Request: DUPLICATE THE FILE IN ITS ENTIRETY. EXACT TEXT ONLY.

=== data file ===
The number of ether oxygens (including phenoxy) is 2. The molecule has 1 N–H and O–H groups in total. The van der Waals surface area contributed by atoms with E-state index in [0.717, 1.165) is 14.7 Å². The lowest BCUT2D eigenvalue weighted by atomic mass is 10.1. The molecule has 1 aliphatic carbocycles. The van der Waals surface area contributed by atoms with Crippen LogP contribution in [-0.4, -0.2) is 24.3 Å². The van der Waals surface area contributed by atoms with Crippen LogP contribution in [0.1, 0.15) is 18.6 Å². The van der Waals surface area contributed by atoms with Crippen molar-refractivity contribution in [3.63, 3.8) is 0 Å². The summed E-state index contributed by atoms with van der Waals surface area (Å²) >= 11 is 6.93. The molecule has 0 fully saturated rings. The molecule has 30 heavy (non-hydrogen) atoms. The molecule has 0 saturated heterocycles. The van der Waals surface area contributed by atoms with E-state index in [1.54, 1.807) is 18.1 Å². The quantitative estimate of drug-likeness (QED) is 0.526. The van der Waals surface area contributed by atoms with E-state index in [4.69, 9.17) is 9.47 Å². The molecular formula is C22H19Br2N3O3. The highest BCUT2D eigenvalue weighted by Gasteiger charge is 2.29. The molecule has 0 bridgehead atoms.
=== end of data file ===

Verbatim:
The number of ether oxygens (including phenoxy) is 2. The molecule has 1 N–H and O–H groups in total. The van der Waals surface area contributed by atoms with E-state index in [0.717, 1.165) is 14.7 Å². The lowest BCUT2D eigenvalue weighted by atomic mass is 10.1. The molecule has 1 aliphatic carbocycles. The van der Waals surface area contributed by atoms with Crippen LogP contribution in [-0.4, -0.2) is 24.3 Å². The van der Waals surface area contributed by atoms with Crippen LogP contribution in [0.1, 0.15) is 18.6 Å². The van der Waals surface area contributed by atoms with Crippen molar-refractivity contribution in [3.63, 3.8) is 0 Å². The summed E-state index contributed by atoms with van der Waals surface area (Å²) >= 11 is 6.93. The molecule has 0 fully saturated rings. The molecule has 30 heavy (non-hydrogen) atoms. The molecule has 0 saturated heterocycles. The van der Waals surface area contributed by atoms with E-state index in [1.54, 1.807) is 18.1 Å². The quantitative estimate of drug-likeness (QED) is 0.526. The van der Waals surface area contributed by atoms with E-state index in [4.69, 9.17) is 9.47 Å². The molecular formula is C22H19Br2N3O3. The highest BCUT2D eigenvalue weighted by Gasteiger charge is 2.29. The molecule has 0 bridgehead atoms.